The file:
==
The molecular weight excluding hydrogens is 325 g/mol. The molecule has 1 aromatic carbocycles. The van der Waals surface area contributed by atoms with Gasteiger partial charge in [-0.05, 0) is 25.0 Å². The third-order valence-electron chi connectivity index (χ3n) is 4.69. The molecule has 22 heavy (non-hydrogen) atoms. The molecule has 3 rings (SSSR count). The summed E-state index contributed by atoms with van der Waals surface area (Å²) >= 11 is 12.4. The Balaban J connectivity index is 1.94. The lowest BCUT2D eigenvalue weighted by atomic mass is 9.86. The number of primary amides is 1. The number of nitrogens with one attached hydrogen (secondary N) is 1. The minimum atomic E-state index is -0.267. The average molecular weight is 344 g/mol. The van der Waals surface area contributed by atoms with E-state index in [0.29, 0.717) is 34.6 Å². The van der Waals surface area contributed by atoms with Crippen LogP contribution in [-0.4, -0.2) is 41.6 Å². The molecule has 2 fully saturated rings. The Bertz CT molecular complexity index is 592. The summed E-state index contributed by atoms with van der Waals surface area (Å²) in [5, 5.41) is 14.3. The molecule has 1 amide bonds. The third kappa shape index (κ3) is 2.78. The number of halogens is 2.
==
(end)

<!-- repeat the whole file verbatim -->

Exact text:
The molecular weight excluding hydrogens is 325 g/mol. The molecule has 1 aromatic carbocycles. The van der Waals surface area contributed by atoms with Gasteiger partial charge in [-0.05, 0) is 25.0 Å². The third-order valence-electron chi connectivity index (χ3n) is 4.69. The molecule has 22 heavy (non-hydrogen) atoms. The molecule has 3 rings (SSSR count). The summed E-state index contributed by atoms with van der Waals surface area (Å²) >= 11 is 12.4. The Balaban J connectivity index is 1.94. The lowest BCUT2D eigenvalue weighted by atomic mass is 9.86. The number of primary amides is 1. The number of nitrogens with one attached hydrogen (secondary N) is 1. The minimum atomic E-state index is -0.267. The average molecular weight is 344 g/mol. The van der Waals surface area contributed by atoms with E-state index in [0.29, 0.717) is 34.6 Å². The van der Waals surface area contributed by atoms with Crippen LogP contribution in [-0.4, -0.2) is 41.6 Å². The molecule has 2 fully saturated rings. The Bertz CT molecular complexity index is 592. The summed E-state index contributed by atoms with van der Waals surface area (Å²) in [5, 5.41) is 14.3. The molecule has 1 amide bonds. The third kappa shape index (κ3) is 2.78. The number of halogens is 2.